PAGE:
One of my favorite downtempo artists recently came out with a wicked new set of tracks. Evan Marc is Bluetech, a Portland-based synth sorcerer, who whips up modest tunes and chords that leave my head spinning for days. Here are some samples of his older work.
In the movie Ring of Bright Water, there is a picturesque set where the hero and heroine are looking over a beautiful scene together. The hero sighs finally and says, "I really must get back to work. I can't keep idling the rest of my life." The heroine replies, "Why not, if it serves a purpose?"
Just what the purpose was is not very explicit, but that's part of the story's charm. I don't think she was against the hero having a purpose, but against the attitude the he should always have a purpose. I think she would agree that having a purpose might sometimes serve a very useful purpose, just as spontaneity can sometimes serve a grand purpose too.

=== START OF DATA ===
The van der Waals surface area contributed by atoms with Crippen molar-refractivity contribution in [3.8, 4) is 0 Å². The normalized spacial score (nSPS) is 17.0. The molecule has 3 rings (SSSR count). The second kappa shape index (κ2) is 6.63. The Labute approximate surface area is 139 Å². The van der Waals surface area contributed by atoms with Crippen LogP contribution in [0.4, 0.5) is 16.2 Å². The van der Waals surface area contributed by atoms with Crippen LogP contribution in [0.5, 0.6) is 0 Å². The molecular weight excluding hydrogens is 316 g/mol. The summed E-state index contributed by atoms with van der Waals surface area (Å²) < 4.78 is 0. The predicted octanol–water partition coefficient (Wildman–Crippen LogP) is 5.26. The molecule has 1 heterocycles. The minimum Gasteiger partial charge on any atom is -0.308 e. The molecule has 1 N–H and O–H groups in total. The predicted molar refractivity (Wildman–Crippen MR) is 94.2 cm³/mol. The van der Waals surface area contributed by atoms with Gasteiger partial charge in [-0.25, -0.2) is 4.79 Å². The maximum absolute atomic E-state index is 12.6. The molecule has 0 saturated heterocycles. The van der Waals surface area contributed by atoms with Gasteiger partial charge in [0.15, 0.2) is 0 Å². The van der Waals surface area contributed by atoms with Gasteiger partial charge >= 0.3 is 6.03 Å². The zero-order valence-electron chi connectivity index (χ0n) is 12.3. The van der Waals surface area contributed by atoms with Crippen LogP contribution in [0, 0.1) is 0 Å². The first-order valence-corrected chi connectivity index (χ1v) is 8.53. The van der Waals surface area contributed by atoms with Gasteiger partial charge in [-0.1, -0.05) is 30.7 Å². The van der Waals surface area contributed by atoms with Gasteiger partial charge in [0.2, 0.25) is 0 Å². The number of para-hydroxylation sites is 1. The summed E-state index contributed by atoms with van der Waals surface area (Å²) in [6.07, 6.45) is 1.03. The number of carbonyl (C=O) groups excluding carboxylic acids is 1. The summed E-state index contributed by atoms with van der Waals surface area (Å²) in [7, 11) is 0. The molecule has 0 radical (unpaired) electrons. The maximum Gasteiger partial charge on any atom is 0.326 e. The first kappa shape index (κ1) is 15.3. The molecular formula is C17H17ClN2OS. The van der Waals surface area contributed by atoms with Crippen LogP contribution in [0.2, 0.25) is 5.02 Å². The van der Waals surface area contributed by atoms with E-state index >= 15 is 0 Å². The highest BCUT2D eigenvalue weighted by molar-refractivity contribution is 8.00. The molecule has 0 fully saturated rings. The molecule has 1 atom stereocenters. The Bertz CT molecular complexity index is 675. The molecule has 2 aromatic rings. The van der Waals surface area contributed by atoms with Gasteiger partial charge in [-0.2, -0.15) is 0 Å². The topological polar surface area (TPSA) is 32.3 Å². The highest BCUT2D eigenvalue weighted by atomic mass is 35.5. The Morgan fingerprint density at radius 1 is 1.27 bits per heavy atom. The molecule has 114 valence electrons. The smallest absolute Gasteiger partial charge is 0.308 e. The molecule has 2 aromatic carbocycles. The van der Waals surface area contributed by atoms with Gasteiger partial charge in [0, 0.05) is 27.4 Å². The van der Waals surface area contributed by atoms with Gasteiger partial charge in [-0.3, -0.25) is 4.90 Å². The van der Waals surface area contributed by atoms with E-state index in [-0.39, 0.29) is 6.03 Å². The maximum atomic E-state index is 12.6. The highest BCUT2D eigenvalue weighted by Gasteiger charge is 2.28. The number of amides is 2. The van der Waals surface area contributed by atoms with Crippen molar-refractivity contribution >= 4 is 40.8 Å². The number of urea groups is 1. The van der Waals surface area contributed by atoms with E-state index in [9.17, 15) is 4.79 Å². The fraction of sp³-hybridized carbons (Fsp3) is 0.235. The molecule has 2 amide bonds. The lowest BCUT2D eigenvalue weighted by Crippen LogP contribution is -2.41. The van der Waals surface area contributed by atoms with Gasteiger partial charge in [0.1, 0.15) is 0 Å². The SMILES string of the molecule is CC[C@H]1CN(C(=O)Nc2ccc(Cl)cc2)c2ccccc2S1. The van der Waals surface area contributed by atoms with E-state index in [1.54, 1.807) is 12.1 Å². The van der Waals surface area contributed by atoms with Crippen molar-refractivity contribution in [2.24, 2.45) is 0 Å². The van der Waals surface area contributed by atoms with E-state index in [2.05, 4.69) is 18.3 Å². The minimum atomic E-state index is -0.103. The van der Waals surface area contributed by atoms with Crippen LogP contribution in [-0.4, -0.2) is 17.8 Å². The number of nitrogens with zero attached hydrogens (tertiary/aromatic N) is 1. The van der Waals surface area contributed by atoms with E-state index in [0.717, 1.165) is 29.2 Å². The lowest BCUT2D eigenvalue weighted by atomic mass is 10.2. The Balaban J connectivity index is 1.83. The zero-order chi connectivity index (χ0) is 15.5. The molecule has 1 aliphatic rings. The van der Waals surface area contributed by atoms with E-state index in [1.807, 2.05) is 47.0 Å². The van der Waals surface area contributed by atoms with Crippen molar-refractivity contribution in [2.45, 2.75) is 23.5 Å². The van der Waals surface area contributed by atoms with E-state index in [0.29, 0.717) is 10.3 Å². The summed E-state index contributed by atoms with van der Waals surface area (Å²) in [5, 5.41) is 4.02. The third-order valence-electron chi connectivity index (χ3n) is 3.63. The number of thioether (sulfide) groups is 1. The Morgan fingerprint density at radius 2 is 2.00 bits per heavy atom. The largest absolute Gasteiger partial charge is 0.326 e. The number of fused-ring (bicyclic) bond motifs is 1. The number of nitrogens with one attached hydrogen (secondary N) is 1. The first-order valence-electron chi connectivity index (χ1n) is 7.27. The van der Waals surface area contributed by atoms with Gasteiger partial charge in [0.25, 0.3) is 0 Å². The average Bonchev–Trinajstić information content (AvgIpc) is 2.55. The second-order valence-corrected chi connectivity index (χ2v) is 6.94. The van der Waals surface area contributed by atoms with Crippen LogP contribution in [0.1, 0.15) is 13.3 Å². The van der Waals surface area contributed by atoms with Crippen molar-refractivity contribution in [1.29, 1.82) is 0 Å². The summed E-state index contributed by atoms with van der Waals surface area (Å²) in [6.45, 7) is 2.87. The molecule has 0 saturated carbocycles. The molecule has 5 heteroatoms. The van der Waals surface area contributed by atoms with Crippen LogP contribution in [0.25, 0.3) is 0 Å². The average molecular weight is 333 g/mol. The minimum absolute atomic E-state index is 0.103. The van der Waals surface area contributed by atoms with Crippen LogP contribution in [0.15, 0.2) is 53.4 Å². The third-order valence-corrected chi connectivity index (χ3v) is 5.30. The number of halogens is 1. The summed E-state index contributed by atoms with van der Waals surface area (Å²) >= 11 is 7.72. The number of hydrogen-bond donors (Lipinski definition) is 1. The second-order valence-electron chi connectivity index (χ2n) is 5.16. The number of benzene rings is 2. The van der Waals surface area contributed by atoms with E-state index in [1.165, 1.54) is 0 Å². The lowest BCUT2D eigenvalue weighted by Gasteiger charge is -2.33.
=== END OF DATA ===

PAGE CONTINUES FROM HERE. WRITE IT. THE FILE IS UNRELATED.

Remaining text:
I have also found it extremely hostile and destructive to ask another person what their purpose is. I am thinking of those who ask "Why would you want to learn philosophy or art?" Isn't it enough to want to learn them? The presumption is that philosophy and art are purposeless, or meaningless. Similarly, the question "What do you do?" is not "What sorts of things are you enjoying lately?" It's "What is your relation to the means of production in our society and how much social capital do you have compared to me?"
I have traveled far from the topic. What I am suggesting is that music can transcend this nightmarish duality of purpose and purposelessness. When I'm listening to a hypnotic scenescape it's as if I am unlocking the secret groove to the universe, a balancing act between work and play; a place in the mind where you can move headway through work like a school of fish. Like coffee, only less wiry... It also distracts me immensely from my work. Damn, I can't idle all day listening to Bluetech and Boards of Canada. Somebody please tell me to chill out because it's only a Saturday.